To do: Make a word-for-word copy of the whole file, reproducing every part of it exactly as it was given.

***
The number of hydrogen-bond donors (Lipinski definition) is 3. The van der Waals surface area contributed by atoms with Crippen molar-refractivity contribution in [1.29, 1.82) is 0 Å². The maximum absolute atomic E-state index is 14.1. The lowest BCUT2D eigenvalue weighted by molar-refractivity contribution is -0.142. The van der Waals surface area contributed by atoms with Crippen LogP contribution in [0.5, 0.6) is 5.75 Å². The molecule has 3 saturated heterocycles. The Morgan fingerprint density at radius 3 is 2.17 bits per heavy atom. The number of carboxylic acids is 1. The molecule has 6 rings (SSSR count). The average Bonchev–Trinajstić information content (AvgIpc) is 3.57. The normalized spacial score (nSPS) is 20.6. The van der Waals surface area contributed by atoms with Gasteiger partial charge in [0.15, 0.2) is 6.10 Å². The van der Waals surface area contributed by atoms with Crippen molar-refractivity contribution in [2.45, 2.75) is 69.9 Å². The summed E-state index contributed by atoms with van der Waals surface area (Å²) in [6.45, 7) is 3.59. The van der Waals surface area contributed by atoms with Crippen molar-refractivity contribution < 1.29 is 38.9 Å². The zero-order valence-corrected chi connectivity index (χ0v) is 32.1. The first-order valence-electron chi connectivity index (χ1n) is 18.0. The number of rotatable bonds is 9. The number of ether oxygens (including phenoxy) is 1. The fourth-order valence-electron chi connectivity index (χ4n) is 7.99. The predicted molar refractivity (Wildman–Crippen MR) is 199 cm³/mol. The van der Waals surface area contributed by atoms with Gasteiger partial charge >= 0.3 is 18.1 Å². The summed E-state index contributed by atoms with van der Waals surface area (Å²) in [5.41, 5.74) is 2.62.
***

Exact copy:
The number of hydrogen-bond donors (Lipinski definition) is 3. The van der Waals surface area contributed by atoms with Crippen molar-refractivity contribution in [1.29, 1.82) is 0 Å². The maximum absolute atomic E-state index is 14.1. The lowest BCUT2D eigenvalue weighted by molar-refractivity contribution is -0.142. The van der Waals surface area contributed by atoms with Crippen LogP contribution in [0.5, 0.6) is 5.75 Å². The molecule has 3 saturated heterocycles. The Morgan fingerprint density at radius 3 is 2.17 bits per heavy atom. The number of carboxylic acids is 1. The molecule has 6 rings (SSSR count). The average Bonchev–Trinajstić information content (AvgIpc) is 3.57. The normalized spacial score (nSPS) is 20.6. The van der Waals surface area contributed by atoms with Gasteiger partial charge in [0.15, 0.2) is 6.10 Å². The van der Waals surface area contributed by atoms with Crippen molar-refractivity contribution in [2.45, 2.75) is 69.9 Å². The summed E-state index contributed by atoms with van der Waals surface area (Å²) in [6.45, 7) is 3.59. The van der Waals surface area contributed by atoms with Crippen molar-refractivity contribution < 1.29 is 38.9 Å². The zero-order valence-corrected chi connectivity index (χ0v) is 32.1. The first-order valence-electron chi connectivity index (χ1n) is 18.0. The number of rotatable bonds is 9. The number of ether oxygens (including phenoxy) is 1. The fourth-order valence-electron chi connectivity index (χ4n) is 7.99. The predicted molar refractivity (Wildman–Crippen MR) is 199 cm³/mol. The van der Waals surface area contributed by atoms with Gasteiger partial charge >= 0.3 is 18.1 Å². The summed E-state index contributed by atoms with van der Waals surface area (Å²) in [5.41, 5.74) is 2.62.